Many actors are remembered either for one career-making role or for a certain type they have cast. No doubt Patrick Stewart, who as a teenager had to face an ultimatum between a steady job and the theater and chose the latter, will go into film history as Captain Jean-Luc Picard of Star Treck’s “Next Generation.” But I would not be surprised if the other major role he will always be remembered for will be that of Ebenezer Scrooge — on stage, in audio recordings and in this movie adaptation, which successfully brings Dickens’s timeless tale of bitterness, sorrow, redemption and the true meaning of Christmas to the 21st century, and which before long, I think, will attain the status of a classic in its own right. I know that I, for one, will be watching it again with renewed pleasure next Christmas.

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BookRiot: Cracking the Names Behind A Christmas Carol

A Christmas Carol - Charles Dickens Most of us have grown up with Scrooge’s Christmas Eve escapades. We know the plot, the catch phrases, the every “bah, humbugs!” like the back of our hands. The names Ebenezer, Jacob Marley and Bob Cratchit are now as deeply familiar to us as Santa, Rudolph, and Frosty. We know it all. Or do we? What is it about those Victorian names that haunt our yuletide imagination? What are they hiding about the characters we re-invite into our homes every year? And what, moreover, do they say about Dickens’ supposedly simple tale that may not be so simple after all?

 

 

 

Original posts:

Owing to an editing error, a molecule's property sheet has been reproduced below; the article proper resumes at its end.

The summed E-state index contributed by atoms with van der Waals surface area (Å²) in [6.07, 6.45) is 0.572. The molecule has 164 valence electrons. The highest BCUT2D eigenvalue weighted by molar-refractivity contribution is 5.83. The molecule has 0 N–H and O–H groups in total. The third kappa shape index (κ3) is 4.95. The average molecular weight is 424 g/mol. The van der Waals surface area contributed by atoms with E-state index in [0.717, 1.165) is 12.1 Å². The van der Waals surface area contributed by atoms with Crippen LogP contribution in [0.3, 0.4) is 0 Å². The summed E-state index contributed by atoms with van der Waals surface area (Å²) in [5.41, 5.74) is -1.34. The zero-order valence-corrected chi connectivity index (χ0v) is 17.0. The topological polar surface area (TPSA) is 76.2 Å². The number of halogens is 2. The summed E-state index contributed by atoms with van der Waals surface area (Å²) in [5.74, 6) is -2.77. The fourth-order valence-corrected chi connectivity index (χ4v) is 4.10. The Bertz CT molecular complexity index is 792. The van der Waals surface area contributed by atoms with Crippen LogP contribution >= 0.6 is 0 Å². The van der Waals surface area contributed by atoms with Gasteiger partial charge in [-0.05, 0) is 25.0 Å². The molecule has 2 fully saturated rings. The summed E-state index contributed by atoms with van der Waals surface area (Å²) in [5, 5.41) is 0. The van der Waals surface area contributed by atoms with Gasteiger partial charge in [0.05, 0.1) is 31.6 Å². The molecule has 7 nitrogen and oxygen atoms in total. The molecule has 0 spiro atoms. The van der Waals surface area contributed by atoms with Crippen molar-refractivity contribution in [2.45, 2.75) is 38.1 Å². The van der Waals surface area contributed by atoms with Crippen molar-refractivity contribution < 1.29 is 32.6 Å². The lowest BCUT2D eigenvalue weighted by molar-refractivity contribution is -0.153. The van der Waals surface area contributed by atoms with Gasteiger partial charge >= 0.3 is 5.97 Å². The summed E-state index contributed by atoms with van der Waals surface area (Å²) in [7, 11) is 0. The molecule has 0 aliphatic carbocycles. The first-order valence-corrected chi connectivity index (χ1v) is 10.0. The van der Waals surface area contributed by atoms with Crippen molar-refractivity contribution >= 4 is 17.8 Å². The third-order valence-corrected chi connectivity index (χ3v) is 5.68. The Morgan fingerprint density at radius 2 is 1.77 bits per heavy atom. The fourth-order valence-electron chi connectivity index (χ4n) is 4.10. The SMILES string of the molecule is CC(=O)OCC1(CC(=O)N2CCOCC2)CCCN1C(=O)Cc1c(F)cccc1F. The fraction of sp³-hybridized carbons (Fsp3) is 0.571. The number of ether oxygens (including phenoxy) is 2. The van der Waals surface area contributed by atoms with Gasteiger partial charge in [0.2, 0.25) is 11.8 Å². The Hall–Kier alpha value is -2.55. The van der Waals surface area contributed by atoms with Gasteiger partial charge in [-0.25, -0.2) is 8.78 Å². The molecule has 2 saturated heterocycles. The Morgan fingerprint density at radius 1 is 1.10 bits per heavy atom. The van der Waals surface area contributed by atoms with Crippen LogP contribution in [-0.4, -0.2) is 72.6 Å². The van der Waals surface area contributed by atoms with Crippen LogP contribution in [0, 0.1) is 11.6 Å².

bookriot.com/2016/12/14/115478
ThemisAthena.booklikes.com/post/1505786/bookriot-cracking-the-names-behind-a-christmas-carol

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The Twelve Tasks of the Festive Season — Task the Ninth: The Happy New Year

A Christmas Carol (Audiocd) - Charles Dickens,Patrick Stewart   

– Every year you get a little bit older! Read a coming of age novel or any old favorite comfort read to start the new year right.
– If you’re feeling brave, post a holiday picture of yourself from your childhood or misspent youth.

For Part 1 of this task I listened to the audio version one of my annual holiday reads, Charles Dickens’s Christmas Carol, performed by Patrick Stewart.  I reviewed it, and the TV adaptation starring Mr. Stewart as Scrooge, in a separate post – but it really can’t be said often enough what a phantastic reading this is.  Nothing like RSC training, coupled with enormous acting sensibility and empathy for all the story’s characters, for bringing this classic to life!  No doubt I’ll be revisiting Messrs. Scrooge and Stewart again for Christmas … and for many years to come.

As for Part 2 of this task, eh voilà!

Age 4:

Christmas 1968
With my mom and my grandpa (and a new favorite doll)

Christmas 1968
With my grandma (and the selfsame doll)

Christmas 1968:
With my then-best friend: I actually had piano lessons at the time, but unlike the adults in attendance we thought it much greater fun to just hammer away at those keys wildly, at random, and as loud as we possibly could!

Age 6:

Christmas 1970:
What a difference two years make … and oh, how I hated those glasses.

Age 8:

Christmas 1972
Glasses gone again.  For the time being … alas, they’d come back with a vengeance in my adult years, and there’s unfortunately no way I’m getting rid of them again now.

 

 

Original post:
ThemisAthena.booklikes.com/post/1500646/the-twelve-tasks-of-the-festive-season-task-the-ninth-the-happy-new-year

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Reading progress update: I’ve read 340 out of 928 pages.

Merlin Trilogy - Mary Stewart The Crystal Cave - Mary Stewart The Hollow Hills - Mary Stewart

(Page numbers are for the omnibus edition.)